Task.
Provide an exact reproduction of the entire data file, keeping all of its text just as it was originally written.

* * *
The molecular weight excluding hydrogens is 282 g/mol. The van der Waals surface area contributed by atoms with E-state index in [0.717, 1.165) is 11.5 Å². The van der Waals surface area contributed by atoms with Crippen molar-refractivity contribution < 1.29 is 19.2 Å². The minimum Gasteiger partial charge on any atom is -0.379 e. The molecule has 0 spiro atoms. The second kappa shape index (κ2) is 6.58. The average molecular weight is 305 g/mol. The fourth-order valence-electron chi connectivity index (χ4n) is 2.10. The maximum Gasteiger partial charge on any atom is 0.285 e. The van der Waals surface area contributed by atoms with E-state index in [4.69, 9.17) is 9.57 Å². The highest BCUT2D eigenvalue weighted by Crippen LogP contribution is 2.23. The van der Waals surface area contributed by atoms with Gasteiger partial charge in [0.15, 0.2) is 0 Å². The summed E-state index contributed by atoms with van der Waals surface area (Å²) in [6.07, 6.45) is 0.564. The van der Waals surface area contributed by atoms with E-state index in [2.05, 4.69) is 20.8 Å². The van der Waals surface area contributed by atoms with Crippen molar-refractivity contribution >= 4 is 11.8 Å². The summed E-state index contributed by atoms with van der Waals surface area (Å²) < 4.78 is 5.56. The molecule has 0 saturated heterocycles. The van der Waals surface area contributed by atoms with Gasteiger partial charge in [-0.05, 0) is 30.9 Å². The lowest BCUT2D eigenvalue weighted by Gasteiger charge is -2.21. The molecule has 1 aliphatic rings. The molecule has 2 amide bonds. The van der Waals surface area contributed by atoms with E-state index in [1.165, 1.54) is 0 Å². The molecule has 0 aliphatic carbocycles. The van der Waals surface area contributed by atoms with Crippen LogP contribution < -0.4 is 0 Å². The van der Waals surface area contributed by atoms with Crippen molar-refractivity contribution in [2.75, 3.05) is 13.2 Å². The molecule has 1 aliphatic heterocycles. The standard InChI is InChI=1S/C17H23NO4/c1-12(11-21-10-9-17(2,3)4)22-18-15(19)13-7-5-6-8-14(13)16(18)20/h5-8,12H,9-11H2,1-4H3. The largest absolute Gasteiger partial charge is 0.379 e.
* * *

The molecular weight excluding hydrogens is 282 g/mol. The van der Waals surface area contributed by atoms with E-state index in [0.717, 1.165) is 11.5 Å². The van der Waals surface area contributed by atoms with Crippen molar-refractivity contribution < 1.29 is 19.2 Å². The minimum Gasteiger partial charge on any atom is -0.379 e. The molecule has 0 spiro atoms. The second kappa shape index (κ2) is 6.58. The average molecular weight is 305 g/mol. The fourth-order valence-electron chi connectivity index (χ4n) is 2.10. The maximum Gasteiger partial charge on any atom is 0.285 e. The van der Waals surface area contributed by atoms with E-state index in [4.69, 9.17) is 9.57 Å². The highest BCUT2D eigenvalue weighted by Crippen LogP contribution is 2.23. The van der Waals surface area contributed by atoms with Gasteiger partial charge in [0.15, 0.2) is 0 Å². The summed E-state index contributed by atoms with van der Waals surface area (Å²) in [6.07, 6.45) is 0.564. The van der Waals surface area contributed by atoms with E-state index in [2.05, 4.69) is 20.8 Å². The van der Waals surface area contributed by atoms with Crippen molar-refractivity contribution >= 4 is 11.8 Å². The summed E-state index contributed by atoms with van der Waals surface area (Å²) < 4.78 is 5.56. The molecule has 0 saturated heterocycles. The van der Waals surface area contributed by atoms with Gasteiger partial charge in [-0.05, 0) is 30.9 Å². The lowest BCUT2D eigenvalue weighted by Gasteiger charge is -2.21. The molecule has 1 aliphatic rings. The molecule has 2 amide bonds. The van der Waals surface area contributed by atoms with E-state index in [1.165, 1.54) is 0 Å². The molecule has 0 aliphatic carbocycles. The van der Waals surface area contributed by atoms with Crippen LogP contribution < -0.4 is 0 Å². The van der Waals surface area contributed by atoms with Crippen molar-refractivity contribution in [2.75, 3.05) is 13.2 Å². The molecule has 1 aliphatic heterocycles. The standard InChI is InChI=1S/C17H23NO4/c1-12(11-21-10-9-17(2,3)4)22-18-15(19)13-7-5-6-8-14(13)16(18)20/h5-8,12H,9-11H2,1-4H3. The largest absolute Gasteiger partial charge is 0.379 e.